Ss. Cyril and Methodius created the Cyrillic alphabet, and that which holy people create is holy, as St. Nicholas Velimirovich says.   The Orthodox Slavs – Russians, Serbs, and Bulgarians – use the Cyrillic.   At one time, the other Slavic nations also used only the Cyrillic alphabet.  The Roman Church, however, by means of an evil and insidious strategy, imposed the Latin alphabet on the Catholicized and Latinized Slavs, in order to separate them even more firmly from Orthodoxy.  Unfortunately, today we see that the Serbian people in Serbia, Montenegro, and the other territories of their centuries-old habitation, have begun to use the Latin alphabet to the detriment of the holy and blessed Cyrillic.  It has gone so far that already many Serbs cannot even read the Cyrillic.  It is very likely that the rejection of the Cyrillic alphabet is linked to the rejection of Orthodoxy.  If we examine today the decreasing use of the Cyrillic, juxtaposed with the declining state of Orthodoxy among the Serbs, this hypothesis is demonstrable.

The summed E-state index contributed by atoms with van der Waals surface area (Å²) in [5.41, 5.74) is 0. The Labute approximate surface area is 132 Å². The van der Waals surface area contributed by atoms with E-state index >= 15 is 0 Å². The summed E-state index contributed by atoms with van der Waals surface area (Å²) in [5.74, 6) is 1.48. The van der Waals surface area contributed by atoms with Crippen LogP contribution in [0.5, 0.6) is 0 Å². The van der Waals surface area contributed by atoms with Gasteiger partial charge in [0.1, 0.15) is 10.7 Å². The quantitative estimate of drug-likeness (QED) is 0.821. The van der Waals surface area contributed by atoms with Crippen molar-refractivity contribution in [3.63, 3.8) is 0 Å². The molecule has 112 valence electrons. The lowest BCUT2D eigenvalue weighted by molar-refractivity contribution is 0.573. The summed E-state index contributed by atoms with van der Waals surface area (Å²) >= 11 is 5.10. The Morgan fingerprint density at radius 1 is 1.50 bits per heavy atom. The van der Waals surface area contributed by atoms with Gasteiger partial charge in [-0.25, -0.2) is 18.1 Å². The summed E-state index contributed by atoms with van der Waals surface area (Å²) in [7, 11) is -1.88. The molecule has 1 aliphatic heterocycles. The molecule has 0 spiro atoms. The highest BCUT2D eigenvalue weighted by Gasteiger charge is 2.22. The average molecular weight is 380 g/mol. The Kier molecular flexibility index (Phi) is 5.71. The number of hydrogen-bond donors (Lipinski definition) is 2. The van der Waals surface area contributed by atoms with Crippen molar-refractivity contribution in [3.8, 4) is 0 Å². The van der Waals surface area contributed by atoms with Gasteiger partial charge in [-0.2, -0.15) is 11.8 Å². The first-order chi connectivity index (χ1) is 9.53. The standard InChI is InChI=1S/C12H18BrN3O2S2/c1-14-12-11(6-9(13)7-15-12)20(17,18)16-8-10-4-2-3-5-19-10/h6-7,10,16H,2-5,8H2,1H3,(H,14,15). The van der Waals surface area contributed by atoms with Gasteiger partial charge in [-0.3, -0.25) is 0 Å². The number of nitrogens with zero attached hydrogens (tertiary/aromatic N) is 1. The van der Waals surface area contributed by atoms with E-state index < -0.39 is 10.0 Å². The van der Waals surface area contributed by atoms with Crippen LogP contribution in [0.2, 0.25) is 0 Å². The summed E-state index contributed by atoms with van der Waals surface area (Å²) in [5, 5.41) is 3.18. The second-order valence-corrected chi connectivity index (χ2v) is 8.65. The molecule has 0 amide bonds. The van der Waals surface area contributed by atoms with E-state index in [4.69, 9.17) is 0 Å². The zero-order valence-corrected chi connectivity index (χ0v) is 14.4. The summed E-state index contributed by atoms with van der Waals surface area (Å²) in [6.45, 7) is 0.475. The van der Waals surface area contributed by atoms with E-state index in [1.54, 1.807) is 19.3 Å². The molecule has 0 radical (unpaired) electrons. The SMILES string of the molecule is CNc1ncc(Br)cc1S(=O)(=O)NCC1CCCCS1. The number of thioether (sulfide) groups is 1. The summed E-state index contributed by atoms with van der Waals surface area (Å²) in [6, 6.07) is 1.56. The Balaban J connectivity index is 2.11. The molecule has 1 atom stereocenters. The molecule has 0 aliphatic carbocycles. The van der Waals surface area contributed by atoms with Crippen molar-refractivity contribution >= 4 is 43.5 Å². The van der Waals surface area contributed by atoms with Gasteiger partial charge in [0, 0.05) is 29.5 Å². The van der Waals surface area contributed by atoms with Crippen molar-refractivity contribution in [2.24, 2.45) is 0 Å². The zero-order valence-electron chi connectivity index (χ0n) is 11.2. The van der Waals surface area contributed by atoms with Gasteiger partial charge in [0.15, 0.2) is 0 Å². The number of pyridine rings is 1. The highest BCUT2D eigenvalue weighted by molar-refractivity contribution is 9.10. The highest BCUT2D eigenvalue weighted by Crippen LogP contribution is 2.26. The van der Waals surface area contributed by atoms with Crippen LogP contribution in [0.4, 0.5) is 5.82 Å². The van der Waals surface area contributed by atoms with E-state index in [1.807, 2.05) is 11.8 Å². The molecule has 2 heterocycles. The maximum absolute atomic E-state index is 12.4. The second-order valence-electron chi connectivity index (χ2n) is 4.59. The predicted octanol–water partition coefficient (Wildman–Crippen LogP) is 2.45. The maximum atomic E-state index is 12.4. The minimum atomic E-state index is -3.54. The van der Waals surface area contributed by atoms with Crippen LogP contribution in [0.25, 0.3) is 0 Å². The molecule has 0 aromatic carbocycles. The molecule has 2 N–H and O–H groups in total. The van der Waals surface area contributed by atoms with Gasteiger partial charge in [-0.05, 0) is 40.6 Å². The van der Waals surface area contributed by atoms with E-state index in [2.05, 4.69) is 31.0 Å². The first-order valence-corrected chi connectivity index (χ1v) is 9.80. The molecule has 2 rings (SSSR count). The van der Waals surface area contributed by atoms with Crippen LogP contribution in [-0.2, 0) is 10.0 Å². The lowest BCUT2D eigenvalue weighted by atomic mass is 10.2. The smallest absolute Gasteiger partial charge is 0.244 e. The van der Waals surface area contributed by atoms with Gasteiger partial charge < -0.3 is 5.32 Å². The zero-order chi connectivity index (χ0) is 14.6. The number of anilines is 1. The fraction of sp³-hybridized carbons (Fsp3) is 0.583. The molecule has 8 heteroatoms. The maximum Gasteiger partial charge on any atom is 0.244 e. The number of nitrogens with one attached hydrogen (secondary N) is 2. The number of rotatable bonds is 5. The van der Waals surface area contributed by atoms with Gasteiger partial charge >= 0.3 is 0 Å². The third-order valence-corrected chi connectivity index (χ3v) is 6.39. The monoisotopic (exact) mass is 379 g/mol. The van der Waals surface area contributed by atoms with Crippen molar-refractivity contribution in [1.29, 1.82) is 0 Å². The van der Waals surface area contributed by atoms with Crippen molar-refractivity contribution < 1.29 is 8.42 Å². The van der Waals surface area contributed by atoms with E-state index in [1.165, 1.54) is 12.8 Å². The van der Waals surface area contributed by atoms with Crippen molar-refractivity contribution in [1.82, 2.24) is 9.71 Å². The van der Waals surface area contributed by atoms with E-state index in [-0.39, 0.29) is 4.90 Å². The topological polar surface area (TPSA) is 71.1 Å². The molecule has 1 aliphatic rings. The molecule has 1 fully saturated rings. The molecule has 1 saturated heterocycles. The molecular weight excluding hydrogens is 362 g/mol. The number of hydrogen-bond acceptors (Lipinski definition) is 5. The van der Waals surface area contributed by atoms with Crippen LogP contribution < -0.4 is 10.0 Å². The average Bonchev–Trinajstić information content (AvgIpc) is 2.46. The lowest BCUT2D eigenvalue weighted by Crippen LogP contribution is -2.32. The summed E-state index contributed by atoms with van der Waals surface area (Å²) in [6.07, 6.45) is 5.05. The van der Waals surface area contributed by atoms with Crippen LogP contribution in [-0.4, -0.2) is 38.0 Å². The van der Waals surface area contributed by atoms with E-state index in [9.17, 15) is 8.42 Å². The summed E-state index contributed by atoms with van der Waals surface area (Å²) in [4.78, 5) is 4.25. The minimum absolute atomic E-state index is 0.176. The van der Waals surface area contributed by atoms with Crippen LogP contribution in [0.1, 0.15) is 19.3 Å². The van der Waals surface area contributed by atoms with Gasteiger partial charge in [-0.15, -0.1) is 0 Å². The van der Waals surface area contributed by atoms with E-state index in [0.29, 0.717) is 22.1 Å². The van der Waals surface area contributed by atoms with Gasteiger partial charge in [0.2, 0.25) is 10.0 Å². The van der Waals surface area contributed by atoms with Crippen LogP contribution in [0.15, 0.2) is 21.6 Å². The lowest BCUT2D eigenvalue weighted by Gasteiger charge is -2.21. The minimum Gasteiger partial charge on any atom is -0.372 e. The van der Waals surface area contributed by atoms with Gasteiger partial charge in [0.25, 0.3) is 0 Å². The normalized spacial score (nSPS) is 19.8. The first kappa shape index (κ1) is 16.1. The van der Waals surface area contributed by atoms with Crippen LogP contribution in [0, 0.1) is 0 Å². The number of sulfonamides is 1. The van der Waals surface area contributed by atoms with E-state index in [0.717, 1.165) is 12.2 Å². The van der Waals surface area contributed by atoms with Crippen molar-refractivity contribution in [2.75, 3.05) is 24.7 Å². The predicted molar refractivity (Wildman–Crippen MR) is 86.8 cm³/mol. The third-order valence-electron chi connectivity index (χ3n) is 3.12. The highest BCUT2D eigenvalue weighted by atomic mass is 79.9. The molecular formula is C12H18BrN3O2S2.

Along with this open apostasy from the Cyrillic alphabet is the hidden apostasy of the abandonment of the Church Slavonic language as the traditional liturgical language of all Slavs.  This reform of the liturgical language goes hand-in-hand with all the other church renovationism and modernism which are undermining the very foundations of Orthodox Slavism.  Serbia is in the lead of this linguistic reform.  In Serbia, Church Slavonic as the liturgical language is nearly extinct, and all of this has been done with the excuse that contemporary believers do not understand it.  Here lurks a great danger, not so much threatening the Church Slavonic language, but rather threatening all of us, the Orthodox Slavs, who through this blessed language draw near to the Lord. 
               The traditional energy of this unprofaned, strictly ecclesiastical language makes it an anchor for every Orthodox (Slavic) man.  In the Church Slavonic texts of the Holy Scriptures, in the Gospels, Psalter, and in many spiritual works which were created over the course of a millennium in the Byzantine and Slavic lands, God is revealed.  The Church Slavonic language is the way to knowledge of God for Orthodox Slavs.  It was always thus, a thousand years ago as well as today, that a (Slavic) man who accepts Orthodoxy must not only climb the spiritual ladder but also this linguistic one.